‘Hemingway’ Premieres April 5 on PBS Wisconsin

March 22, 2021 Alyssa Beno Leave a Comment

Ernest Hemingway, considered one of the greatest American writers and among the first to live and work at the connection of art and celebrity, is the subject of an upcoming three-part, six-hour documentary series directed by award-winning filmmakers Ken Burns and Lynn Novick (The Vietnam War, Prohibition, The War, Frank Lloyd Wright). The series premieres on PBS Wisconsin at 7 p.m. Monday, April 5.

Hemingway paints an intimate picture of the writer who captured on paper the complexities of the human condition. The film also explores the myth of Hemingway the man’s man, to reveal a deeply troubled and ultimately tragic figure, as well as his limitations and biases as an artist.

The series blends the biographical events of the author’s life with excerpts from his fiction, nonfiction and short stories, informed by interviews with celebrated writers, scholars and Hemingway’s son, Patrick.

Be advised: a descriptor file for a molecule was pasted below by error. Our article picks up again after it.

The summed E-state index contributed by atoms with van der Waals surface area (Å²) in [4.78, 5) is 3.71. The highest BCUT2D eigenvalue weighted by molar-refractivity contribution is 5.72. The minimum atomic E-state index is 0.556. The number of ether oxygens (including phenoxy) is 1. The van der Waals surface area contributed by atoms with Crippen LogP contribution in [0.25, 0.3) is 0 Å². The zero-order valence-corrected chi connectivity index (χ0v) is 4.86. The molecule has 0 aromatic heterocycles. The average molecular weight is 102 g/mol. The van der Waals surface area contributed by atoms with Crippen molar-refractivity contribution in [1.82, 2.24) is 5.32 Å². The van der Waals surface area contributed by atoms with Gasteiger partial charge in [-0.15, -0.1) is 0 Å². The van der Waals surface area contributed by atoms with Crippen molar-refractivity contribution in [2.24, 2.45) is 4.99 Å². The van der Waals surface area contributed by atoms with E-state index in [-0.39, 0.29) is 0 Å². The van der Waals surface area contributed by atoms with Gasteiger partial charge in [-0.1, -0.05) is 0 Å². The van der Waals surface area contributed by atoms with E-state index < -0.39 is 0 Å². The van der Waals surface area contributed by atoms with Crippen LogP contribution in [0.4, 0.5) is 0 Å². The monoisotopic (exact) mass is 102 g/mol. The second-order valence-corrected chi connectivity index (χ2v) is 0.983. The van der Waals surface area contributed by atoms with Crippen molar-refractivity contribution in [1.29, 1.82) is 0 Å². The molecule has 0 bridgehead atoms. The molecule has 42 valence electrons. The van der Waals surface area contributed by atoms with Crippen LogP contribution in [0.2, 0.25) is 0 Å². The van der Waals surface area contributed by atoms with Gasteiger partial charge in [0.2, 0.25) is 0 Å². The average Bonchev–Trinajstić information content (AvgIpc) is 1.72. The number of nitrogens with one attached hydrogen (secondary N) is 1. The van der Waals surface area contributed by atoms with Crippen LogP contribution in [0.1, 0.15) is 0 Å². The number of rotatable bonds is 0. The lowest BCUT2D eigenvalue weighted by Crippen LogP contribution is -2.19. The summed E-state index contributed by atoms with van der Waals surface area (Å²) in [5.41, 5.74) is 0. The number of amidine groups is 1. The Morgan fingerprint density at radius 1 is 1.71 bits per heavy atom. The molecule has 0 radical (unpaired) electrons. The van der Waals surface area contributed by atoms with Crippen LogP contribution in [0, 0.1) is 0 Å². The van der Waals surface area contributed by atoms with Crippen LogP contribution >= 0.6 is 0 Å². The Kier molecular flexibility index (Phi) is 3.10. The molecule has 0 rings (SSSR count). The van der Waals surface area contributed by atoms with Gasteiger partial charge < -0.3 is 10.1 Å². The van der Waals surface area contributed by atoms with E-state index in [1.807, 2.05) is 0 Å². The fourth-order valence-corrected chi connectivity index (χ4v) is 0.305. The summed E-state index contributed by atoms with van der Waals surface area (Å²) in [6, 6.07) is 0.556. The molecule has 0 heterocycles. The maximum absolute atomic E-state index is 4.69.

The filmmakers explore the painstaking process through which Hemingway created some of the most important works of fiction in American letters, including novels “The Sun Also Rises,” “A Farewell to Arms,” “For Whom the Bell Tolls” and “The Old Man and the Sea;” short stories “Hills Like White Elephants,” “The Short and Happy Life of Francis Macomber,” “Up in Michigan,” “Indian Camp” and “The Snows of Kilimanjaro;” as well as the nonfiction works “Death in the Afternoon” and “A Moveable Feast.”

“In an era when Americans are re-evaluating so many icons, Hemingway is a particularly compelling figure to revisit,” said director Lynn Novick. “He was hugely complicated, deeply flawed and he truly revolutionized the art of writing.”

In three, two-hour episodes, the series tracks the meteoric rise and tragic fall of the author who, in his final years, suffered from chronic alcoholism, traumatic brain injuries and serious mental illness. In 1961, at the age of 61, Hemingway died by suicide, leaving behind an unparalleled body of artistic work and a complicated emotional legacy for those closest to him.

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